Some arts are better for fighting than others, but it’s  really more dependent on the person than the art. Realistically the only way to be great at fighting is to get into lots of fights.

If I have a point at all in this long ramble, it’s that traditional martial arts aren’t useless and they can be used to win a fight, depending on your definition of ‘useless’ and ‘fight’. If nothing else, martial arts should give you an understanding of balance, a stance to work from, the confidence to stand face to face with someone who’s aggressive, an awareness of how people move just before they hit you, a familiarity with being hit and the ability to react rather than freeze.

All of these things are useful, but perhaps not so useful as doing something you enjoy with people you like. I don’t really get into fights anymore. I’m never really in a situation where that sort of thing happens, but I still train because it’s fun and that to me is all the usefulness I need.


* Let’s be perfectly honest here, if you want to win most ‘street’ fights then your best  option is just to stay sober. You’re more likely to see trouble coming, less likely to inadvertently cause the trouble in the first place and it’s far, far cheaper than training all day every day.

Hurts less too.

† If you’ve let someone grip you and root themselves in a firm, static stance then you’ve done the equivalent of letting your opponent in chess take all of your pieces bar the King before you decide to make your first move. Mind you, if they settle into a static grip it’s a bit like they’ve got to that point and decided not to make any more moves anyway.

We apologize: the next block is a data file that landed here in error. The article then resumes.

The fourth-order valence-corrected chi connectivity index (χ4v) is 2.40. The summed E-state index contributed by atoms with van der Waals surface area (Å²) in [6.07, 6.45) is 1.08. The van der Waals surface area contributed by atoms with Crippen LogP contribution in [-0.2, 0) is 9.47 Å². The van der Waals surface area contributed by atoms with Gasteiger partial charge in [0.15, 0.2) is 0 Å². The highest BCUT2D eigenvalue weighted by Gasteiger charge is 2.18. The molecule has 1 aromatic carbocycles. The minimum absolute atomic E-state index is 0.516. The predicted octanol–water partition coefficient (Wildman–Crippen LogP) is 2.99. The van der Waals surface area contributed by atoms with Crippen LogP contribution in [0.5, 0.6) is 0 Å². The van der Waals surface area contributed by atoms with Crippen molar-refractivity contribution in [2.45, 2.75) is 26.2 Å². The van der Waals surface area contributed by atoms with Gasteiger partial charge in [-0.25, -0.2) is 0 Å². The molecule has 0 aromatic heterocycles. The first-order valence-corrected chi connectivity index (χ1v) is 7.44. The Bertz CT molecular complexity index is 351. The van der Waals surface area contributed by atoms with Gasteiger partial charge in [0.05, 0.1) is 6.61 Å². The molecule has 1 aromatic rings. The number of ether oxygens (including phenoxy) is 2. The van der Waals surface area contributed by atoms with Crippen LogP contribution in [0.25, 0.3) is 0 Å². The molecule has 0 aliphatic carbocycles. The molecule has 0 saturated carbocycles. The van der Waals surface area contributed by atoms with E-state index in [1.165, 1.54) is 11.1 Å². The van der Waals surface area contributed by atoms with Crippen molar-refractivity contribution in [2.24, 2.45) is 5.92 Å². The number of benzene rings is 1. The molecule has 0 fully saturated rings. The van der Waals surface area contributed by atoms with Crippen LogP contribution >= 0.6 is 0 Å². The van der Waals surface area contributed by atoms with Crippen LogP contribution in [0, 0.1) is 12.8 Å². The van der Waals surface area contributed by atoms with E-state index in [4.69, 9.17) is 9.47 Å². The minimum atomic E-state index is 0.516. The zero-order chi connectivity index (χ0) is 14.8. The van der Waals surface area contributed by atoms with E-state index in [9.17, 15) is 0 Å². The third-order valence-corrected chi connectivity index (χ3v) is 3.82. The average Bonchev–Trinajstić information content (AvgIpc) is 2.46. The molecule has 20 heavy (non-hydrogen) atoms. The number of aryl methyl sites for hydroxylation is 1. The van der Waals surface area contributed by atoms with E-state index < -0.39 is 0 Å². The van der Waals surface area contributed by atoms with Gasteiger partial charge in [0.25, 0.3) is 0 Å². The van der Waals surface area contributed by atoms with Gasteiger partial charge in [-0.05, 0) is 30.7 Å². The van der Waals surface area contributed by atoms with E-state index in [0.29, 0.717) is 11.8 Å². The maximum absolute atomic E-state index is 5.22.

§ Which I guess is where the oft-touted wisdom of ‘most pub fights end up on the ground’ comes from. They probably do, mainly because neither person knows how to stay on their feet. I don’t want to end up on the ground. It’s dirty down there. I’ll stay standing while the other person sprawls on the floor, thank you very much.

‡ There was a Karate club in Swansea which used to engage in what they called Kingsway Katas on a Friday night after training (The Kingsway being a street with lots of pubs and clubs on it). Basically, under the watchful eye of their Sensei, they would go out after training, get drunk and get into fights. I’ve no doubt they won a lot of these fights … but fucking hell. These are the kind of people who watched The Karate Kid and thought Cobra Kai was a cool club.

I feel they’ve missed the point somewhat, but each to their own.

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In the background

 

A film script I’ve been writing has a second level of story which (hopefully) won’t be obvious on first viewing. It’s a story which reflects on the theme and deepens your understanding of the events, but happens almost exclusively in the background. The kind of thing which helps give a film longevity and makes people want to re-watch to see how much of it they’ve missed.

The problem with that is it’s all well and good having stuff on screen that happens solely in the background, but I find it tricky to do in a script. The act of writing it down draws attention to it. Writing IN THE BACKGROUND or WE’RE* NOT FOCUSING ON THIS, BUT … is all well and good, but you can’t read that stuff without paying attention.

Sure, you can bury it in a big chunk of text, but then people reading get annoyed because their brain keeps skipping over stuff. I know that’s the point, but annoying people isn’t.